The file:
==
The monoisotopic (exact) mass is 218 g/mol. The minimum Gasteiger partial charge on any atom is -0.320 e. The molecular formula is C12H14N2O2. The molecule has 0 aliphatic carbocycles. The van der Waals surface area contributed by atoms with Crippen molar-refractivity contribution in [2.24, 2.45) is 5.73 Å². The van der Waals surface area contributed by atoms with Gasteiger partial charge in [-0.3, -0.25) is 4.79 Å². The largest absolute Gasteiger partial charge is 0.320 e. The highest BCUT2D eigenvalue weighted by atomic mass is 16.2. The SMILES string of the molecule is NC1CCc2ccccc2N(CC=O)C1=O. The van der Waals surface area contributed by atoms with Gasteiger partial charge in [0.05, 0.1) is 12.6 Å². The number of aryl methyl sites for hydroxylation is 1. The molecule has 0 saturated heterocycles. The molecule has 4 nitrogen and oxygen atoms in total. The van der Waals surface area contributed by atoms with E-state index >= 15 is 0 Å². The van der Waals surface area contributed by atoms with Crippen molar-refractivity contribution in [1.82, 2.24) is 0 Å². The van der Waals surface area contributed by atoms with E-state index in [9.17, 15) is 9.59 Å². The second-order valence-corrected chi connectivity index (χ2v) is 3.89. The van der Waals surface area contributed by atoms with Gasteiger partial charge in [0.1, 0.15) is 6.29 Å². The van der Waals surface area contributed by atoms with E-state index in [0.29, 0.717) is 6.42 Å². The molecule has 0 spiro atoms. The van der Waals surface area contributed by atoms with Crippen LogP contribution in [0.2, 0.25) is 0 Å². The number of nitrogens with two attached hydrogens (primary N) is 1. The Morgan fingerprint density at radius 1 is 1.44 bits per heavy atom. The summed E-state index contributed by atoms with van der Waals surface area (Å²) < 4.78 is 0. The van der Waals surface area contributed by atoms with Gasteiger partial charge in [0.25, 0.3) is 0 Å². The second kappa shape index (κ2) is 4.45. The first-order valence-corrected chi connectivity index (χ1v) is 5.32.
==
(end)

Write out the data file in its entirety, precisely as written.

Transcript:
The monoisotopic (exact) mass is 218 g/mol. The minimum Gasteiger partial charge on any atom is -0.320 e. The molecular formula is C12H14N2O2. The molecule has 0 aliphatic carbocycles. The van der Waals surface area contributed by atoms with Crippen molar-refractivity contribution in [2.24, 2.45) is 5.73 Å². The van der Waals surface area contributed by atoms with Gasteiger partial charge in [-0.3, -0.25) is 4.79 Å². The largest absolute Gasteiger partial charge is 0.320 e. The highest BCUT2D eigenvalue weighted by atomic mass is 16.2. The SMILES string of the molecule is NC1CCc2ccccc2N(CC=O)C1=O. The van der Waals surface area contributed by atoms with Gasteiger partial charge in [0.05, 0.1) is 12.6 Å². The number of aryl methyl sites for hydroxylation is 1. The molecule has 0 saturated heterocycles. The molecule has 4 nitrogen and oxygen atoms in total. The van der Waals surface area contributed by atoms with E-state index >= 15 is 0 Å². The van der Waals surface area contributed by atoms with Crippen molar-refractivity contribution in [1.82, 2.24) is 0 Å². The van der Waals surface area contributed by atoms with E-state index in [9.17, 15) is 9.59 Å². The second-order valence-corrected chi connectivity index (χ2v) is 3.89. The van der Waals surface area contributed by atoms with Gasteiger partial charge in [0.1, 0.15) is 6.29 Å². The van der Waals surface area contributed by atoms with E-state index in [0.29, 0.717) is 6.42 Å². The molecule has 0 spiro atoms. The van der Waals surface area contributed by atoms with Crippen LogP contribution in [0.2, 0.25) is 0 Å². The number of nitrogens with two attached hydrogens (primary N) is 1. The Morgan fingerprint density at radius 1 is 1.44 bits per heavy atom. The summed E-state index contributed by atoms with van der Waals surface area (Å²) < 4.78 is 0. The van der Waals surface area contributed by atoms with Gasteiger partial charge in [0.25, 0.3) is 0 Å². The second kappa shape index (κ2) is 4.45. The first-order valence-corrected chi connectivity index (χ1v) is 5.32.